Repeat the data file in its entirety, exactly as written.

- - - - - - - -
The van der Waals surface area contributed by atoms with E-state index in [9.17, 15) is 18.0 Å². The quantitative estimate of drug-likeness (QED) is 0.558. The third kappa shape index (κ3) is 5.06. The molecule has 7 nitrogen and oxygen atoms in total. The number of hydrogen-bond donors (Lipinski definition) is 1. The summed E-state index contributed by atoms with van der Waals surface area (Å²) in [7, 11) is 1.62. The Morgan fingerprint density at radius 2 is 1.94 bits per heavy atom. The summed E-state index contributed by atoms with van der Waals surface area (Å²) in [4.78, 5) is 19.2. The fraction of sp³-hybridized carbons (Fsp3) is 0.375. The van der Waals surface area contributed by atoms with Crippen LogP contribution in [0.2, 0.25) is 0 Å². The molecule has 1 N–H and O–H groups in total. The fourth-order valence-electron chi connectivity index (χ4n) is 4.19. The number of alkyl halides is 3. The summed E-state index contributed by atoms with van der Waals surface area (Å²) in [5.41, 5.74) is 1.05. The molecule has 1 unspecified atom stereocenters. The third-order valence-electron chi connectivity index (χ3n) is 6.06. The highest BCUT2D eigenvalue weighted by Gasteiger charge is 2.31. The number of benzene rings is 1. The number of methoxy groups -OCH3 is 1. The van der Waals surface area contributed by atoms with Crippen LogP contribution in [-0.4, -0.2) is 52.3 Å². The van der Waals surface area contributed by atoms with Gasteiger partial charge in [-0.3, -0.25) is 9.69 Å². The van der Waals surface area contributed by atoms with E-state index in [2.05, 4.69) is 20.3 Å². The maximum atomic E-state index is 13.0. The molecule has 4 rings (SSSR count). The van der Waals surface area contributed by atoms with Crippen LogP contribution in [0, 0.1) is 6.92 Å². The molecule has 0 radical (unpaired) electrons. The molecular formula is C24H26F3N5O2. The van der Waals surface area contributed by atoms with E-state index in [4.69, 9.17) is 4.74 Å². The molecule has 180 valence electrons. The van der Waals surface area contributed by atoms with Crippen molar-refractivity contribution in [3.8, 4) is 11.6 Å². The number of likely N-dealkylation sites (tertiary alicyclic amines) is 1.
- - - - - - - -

The van der Waals surface area contributed by atoms with E-state index in [9.17, 15) is 18.0 Å². The quantitative estimate of drug-likeness (QED) is 0.558. The third kappa shape index (κ3) is 5.06. The molecule has 7 nitrogen and oxygen atoms in total. The number of hydrogen-bond donors (Lipinski definition) is 1. The summed E-state index contributed by atoms with van der Waals surface area (Å²) in [7, 11) is 1.62. The Morgan fingerprint density at radius 2 is 1.94 bits per heavy atom. The summed E-state index contributed by atoms with van der Waals surface area (Å²) in [4.78, 5) is 19.2. The fraction of sp³-hybridized carbons (Fsp3) is 0.375. The van der Waals surface area contributed by atoms with Crippen LogP contribution in [0.2, 0.25) is 0 Å². The molecule has 1 N–H and O–H groups in total. The fourth-order valence-electron chi connectivity index (χ4n) is 4.19. The number of alkyl halides is 3. The summed E-state index contributed by atoms with van der Waals surface area (Å²) in [5.41, 5.74) is 1.05. The molecule has 1 unspecified atom stereocenters. The third-order valence-electron chi connectivity index (χ3n) is 6.06. The highest BCUT2D eigenvalue weighted by Gasteiger charge is 2.31. The number of benzene rings is 1. The number of methoxy groups -OCH3 is 1. The van der Waals surface area contributed by atoms with Crippen LogP contribution in [-0.4, -0.2) is 52.3 Å². The van der Waals surface area contributed by atoms with Gasteiger partial charge in [-0.3, -0.25) is 9.69 Å². The van der Waals surface area contributed by atoms with E-state index in [2.05, 4.69) is 20.3 Å². The maximum atomic E-state index is 13.0. The molecule has 4 rings (SSSR count). The van der Waals surface area contributed by atoms with Crippen LogP contribution in [0, 0.1) is 6.92 Å². The molecule has 0 radical (unpaired) electrons. The molecular formula is C24H26F3N5O2. The van der Waals surface area contributed by atoms with E-state index in [4.69, 9.17) is 4.74 Å². The molecule has 180 valence electrons. The van der Waals surface area contributed by atoms with Crippen molar-refractivity contribution in [3.8, 4) is 11.6 Å². The number of likely N-dealkylation sites (tertiary alicyclic amines) is 1.